Huntington University a ‘Best in the Midwest’ college by Princeton Review
HUNTINGTON, Ind. — For the sixth consecutive year, Huntington University has been named one of the best colleges in the Midwest by The Princeton Review. HU was listed among 154 other schools in the “Best in the Midwest” section of Princeton’s “2014 Best Colleges: Region by Region.”
The Princeton Review asks students attending the schools to rate their own schools on several issues — from the accessibility of their professors to quality of their science lab facilities — and answer questions about themselves, their fellow students and their campus life.
Surveyed HU students said that “Jesus Christ is the center of every aspect of the University, from the classroom to everyday life.” Other students called it a “wonderful environment” and a place that has “a strong sense of Christ-like values.”
“We’re pleased to recommend these colleges to users of our site as the best schools to earn their undergrad degrees. We chose these as our ‘regional best’ colleges mainly for their excellent academic programs,” said Robert Franek, Princeton Review’s senior vice president/ publisher. “From several hundred schools in each region, we winnowed our list based on institutional data we collected directly from the schools, our visits to schools over the years and the opinions of our staff, plus college counselors and advisors whose recommendations we invite. We also take into account what students at the schools reported to us. Only schools that permit us to independently survey their students are eligible to be considered for our regional ‘best’ lists.”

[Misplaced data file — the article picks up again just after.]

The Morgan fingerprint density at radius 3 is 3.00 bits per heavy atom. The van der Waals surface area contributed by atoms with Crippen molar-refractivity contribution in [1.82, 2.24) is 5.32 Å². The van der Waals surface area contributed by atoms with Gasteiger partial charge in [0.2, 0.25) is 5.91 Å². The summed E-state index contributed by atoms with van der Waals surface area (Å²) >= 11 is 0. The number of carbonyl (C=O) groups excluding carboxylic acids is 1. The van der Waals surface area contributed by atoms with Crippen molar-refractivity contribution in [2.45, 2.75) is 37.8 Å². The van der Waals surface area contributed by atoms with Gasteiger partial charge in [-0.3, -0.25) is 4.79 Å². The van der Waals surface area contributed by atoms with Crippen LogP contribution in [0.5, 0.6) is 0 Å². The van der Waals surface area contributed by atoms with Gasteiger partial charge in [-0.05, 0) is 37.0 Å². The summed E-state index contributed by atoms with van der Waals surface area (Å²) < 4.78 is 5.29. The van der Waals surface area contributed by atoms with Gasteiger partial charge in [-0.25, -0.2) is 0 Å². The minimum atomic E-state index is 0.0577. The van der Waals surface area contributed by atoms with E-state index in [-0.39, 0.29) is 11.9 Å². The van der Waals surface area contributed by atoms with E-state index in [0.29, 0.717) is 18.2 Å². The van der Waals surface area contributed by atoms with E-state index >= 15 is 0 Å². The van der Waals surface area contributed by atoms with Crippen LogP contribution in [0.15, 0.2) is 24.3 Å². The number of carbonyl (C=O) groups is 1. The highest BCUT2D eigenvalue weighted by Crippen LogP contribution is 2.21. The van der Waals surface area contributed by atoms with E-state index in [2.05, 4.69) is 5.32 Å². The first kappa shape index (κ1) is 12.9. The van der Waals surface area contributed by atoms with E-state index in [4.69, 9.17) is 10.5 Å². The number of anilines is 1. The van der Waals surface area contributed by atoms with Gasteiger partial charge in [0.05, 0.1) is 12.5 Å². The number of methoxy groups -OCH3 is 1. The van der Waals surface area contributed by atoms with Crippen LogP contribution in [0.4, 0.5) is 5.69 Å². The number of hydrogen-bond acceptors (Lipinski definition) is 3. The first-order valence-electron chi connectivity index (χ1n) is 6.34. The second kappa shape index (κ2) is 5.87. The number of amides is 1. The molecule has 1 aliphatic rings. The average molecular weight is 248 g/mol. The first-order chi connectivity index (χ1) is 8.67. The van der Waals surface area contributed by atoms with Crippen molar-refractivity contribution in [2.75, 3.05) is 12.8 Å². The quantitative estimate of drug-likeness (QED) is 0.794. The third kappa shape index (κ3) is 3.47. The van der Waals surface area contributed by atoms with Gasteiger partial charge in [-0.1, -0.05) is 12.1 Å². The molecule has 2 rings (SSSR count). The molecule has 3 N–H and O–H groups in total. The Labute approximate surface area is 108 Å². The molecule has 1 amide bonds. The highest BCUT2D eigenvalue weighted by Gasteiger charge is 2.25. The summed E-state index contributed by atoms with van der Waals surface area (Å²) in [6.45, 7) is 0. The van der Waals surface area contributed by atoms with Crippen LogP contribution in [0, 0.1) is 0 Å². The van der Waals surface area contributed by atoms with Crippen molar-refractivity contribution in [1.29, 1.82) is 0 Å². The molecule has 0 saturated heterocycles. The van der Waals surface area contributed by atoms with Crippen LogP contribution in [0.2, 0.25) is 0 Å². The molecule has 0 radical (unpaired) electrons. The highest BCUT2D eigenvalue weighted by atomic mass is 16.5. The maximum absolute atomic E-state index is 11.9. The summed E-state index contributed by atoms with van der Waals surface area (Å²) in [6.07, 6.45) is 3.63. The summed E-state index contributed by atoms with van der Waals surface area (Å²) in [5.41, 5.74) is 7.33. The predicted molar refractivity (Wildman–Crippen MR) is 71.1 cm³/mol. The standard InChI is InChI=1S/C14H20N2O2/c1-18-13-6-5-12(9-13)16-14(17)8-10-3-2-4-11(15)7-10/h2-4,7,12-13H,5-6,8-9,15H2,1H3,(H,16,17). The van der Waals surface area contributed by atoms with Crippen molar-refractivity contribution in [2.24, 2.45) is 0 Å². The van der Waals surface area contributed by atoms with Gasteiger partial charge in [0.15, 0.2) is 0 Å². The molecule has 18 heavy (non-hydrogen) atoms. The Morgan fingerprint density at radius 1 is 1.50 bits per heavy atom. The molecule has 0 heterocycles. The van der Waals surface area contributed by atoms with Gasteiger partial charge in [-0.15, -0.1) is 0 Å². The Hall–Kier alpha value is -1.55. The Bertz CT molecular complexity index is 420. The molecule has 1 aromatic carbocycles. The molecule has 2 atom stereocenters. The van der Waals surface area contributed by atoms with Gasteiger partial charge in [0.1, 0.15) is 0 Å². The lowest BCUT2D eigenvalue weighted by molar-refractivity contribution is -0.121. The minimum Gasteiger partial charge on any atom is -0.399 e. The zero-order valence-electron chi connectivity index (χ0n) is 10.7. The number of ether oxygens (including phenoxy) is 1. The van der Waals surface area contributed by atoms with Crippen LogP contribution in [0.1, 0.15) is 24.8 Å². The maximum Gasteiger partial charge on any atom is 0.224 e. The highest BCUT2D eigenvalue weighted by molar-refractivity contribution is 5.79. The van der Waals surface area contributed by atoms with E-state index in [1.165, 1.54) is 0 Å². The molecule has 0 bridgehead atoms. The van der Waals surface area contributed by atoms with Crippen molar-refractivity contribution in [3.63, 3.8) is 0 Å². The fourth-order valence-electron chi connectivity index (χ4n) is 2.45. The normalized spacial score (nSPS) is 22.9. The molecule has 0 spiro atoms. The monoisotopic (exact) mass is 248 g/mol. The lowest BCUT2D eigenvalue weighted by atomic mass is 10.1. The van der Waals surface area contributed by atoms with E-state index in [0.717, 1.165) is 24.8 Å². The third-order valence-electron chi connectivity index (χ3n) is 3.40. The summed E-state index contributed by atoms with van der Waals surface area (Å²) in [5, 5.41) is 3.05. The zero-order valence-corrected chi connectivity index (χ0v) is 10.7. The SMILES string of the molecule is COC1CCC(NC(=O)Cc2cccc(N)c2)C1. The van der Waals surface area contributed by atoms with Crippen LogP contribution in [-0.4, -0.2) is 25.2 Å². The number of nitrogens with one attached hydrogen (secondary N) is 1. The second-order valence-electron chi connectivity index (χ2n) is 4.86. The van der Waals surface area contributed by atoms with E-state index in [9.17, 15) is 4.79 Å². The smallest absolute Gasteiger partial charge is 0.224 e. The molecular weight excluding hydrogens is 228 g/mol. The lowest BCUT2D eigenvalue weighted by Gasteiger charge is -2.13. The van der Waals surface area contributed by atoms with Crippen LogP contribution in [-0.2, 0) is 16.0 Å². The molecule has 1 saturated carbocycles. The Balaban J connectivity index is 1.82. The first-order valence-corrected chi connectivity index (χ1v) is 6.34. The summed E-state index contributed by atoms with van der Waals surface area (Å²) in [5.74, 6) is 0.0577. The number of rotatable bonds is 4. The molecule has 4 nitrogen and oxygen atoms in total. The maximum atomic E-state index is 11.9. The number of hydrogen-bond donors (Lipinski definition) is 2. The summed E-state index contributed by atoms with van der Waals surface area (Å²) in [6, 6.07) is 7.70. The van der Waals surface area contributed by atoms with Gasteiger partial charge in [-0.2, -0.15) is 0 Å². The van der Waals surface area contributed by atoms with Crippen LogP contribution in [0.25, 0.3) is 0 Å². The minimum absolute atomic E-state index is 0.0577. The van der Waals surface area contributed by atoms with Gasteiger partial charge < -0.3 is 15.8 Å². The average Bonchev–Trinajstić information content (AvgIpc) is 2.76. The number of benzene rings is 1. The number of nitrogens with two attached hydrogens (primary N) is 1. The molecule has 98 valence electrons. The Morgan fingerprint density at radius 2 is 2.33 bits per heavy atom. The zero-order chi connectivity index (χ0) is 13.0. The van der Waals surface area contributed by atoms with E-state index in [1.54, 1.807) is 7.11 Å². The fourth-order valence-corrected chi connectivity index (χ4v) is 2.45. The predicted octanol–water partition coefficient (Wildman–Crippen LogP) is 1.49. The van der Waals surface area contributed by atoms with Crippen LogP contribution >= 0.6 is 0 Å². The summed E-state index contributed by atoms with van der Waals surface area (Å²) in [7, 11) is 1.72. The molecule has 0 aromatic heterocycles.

The 155 colleges chosen for its “Best in the Midwest” list are located in 12 states: Iowa, Illinois, Indiana, Kansas, Michigan, Minnesota, Missouri, Nebraska, North Dakota, Ohio, South Dakota and Wisconsin. The Princeton Review also designated 226 colleges in the Northeast, 124 in the West and 138 in the Southeast as best in their locales. Collectively, the 643 colleges named “regional best(s)” constitute about 25 percent of the nation’s 2,500 four-year colleges.